SYSTEMATIC REVIEW article
Sec. Gynecological Oncology
Volume 11 - 2021 | https://doi.org/10.3389/fonc.2021.694821
Inexpensive Systemic Inflammatory Biomarkers in Ovarian Cancer: An Umbrella Systematic Review of 17 Prognostic Meta-Analyses
- 1Department of Medical Oncology, Mohammed VI University Hospital, Oujda, Morocco
- 2Faculty of Medicine and Pharmacy, Mohammed Ist University, Oujda, Morocco
The association of several inflammation-based biomarkers [lymphocyte-to-monocyte, neutrophil-to-lymphocyte, and platelet-to-lymphocyte ratios (LMR, NLR, and PLR, respectively)] with the survival of epithelial ovarian cancer (EOC) patients has been extensively investigated in several systematic reviews and meta-analyses (MAs) of observational studies. The aim of this umbrella systematic review is to appraise all available results in published MAs that explored the association between these biomarkers and EOC outcomes. An umbrella systematic review of the current evidence for systemic inflammatory biomarkers in the peripheral blood of EOC patients was performed by searching several databases including PubMed/Medline and Web of Science. The quality of the MAs was appraised using the AMSTAR-2 tool as well as other qualitative criteria. The evidence was graded from convincing (Class I) to weak (Class IV). Our umbrella review appraised 17 MAs of retrospective studies (range: 7–16) with a number of enrolled patients ranging from 1,636 to 4,910 patients in each MA. All these MAs demonstrated that pretreatment high NLR and PLR, as well as low LMR, were independent predictors of poor overall survival and progression-free survival in EOC. Nearly all published MAs were conducted by Chinese researchers (16/17) and were redundant in their character. Another issue in these MAs is the absence of prior PROSPERO database registration as well as the earlier exclusion of the gray literature. On the other hand, Preferred Reporting Items for Systematic Reviews and Meta-Analyses (PRISMA) and Meta-analyses Of Observational Studies in Epidemiology (MOOSE)-based reporting guidelines were used in nine out of the 17 MAs. A good number of MAs have transparently provided funding acknowledgment. The AMSTAR-2-based assessment showed low quality in 11 out of the 17 reviewed MAs. This negative rating was largely due to the absence of critical domains. Finally, all evaluated MAs were rated as Class III or IV (suggestive and weak, respectively). Despite the power of MAs in increasing sampling and precision, the quality of the current non-randomized evidence on this topic is still weak.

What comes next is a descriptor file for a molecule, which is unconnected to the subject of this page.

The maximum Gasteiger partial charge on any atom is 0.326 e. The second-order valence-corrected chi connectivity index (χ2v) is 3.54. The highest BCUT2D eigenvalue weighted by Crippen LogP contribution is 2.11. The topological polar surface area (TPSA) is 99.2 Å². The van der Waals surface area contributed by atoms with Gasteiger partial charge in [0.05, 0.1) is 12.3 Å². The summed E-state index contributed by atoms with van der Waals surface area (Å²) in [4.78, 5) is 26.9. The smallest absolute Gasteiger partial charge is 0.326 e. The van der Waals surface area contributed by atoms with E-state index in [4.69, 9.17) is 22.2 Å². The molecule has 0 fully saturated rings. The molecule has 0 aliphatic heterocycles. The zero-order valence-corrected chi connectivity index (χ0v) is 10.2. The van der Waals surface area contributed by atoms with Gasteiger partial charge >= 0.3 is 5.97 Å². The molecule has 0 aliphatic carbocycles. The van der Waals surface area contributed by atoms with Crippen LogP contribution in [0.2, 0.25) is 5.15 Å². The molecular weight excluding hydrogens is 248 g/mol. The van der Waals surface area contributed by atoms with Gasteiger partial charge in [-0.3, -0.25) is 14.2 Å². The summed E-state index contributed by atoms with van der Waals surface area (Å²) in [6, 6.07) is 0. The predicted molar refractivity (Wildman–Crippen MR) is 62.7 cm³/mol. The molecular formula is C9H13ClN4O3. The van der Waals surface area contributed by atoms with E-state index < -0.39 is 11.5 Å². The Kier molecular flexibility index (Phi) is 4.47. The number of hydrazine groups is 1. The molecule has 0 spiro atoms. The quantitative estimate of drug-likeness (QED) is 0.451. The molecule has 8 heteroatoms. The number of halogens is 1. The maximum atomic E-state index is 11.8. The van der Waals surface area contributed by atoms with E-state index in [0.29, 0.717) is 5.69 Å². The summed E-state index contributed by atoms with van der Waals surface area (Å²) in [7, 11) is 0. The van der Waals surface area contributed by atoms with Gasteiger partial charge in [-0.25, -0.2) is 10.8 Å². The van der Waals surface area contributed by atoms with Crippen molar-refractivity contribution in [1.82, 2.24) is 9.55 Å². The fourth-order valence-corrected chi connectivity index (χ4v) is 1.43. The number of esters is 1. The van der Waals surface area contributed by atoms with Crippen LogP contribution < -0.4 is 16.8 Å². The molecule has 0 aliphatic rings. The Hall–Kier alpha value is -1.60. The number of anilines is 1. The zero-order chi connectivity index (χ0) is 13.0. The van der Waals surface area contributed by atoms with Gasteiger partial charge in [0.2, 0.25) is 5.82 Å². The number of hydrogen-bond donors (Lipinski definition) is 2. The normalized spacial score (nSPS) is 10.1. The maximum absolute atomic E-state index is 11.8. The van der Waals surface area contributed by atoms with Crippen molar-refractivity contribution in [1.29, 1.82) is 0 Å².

Systematic Review Registration: PROSPERO, identifier CRD42020201493.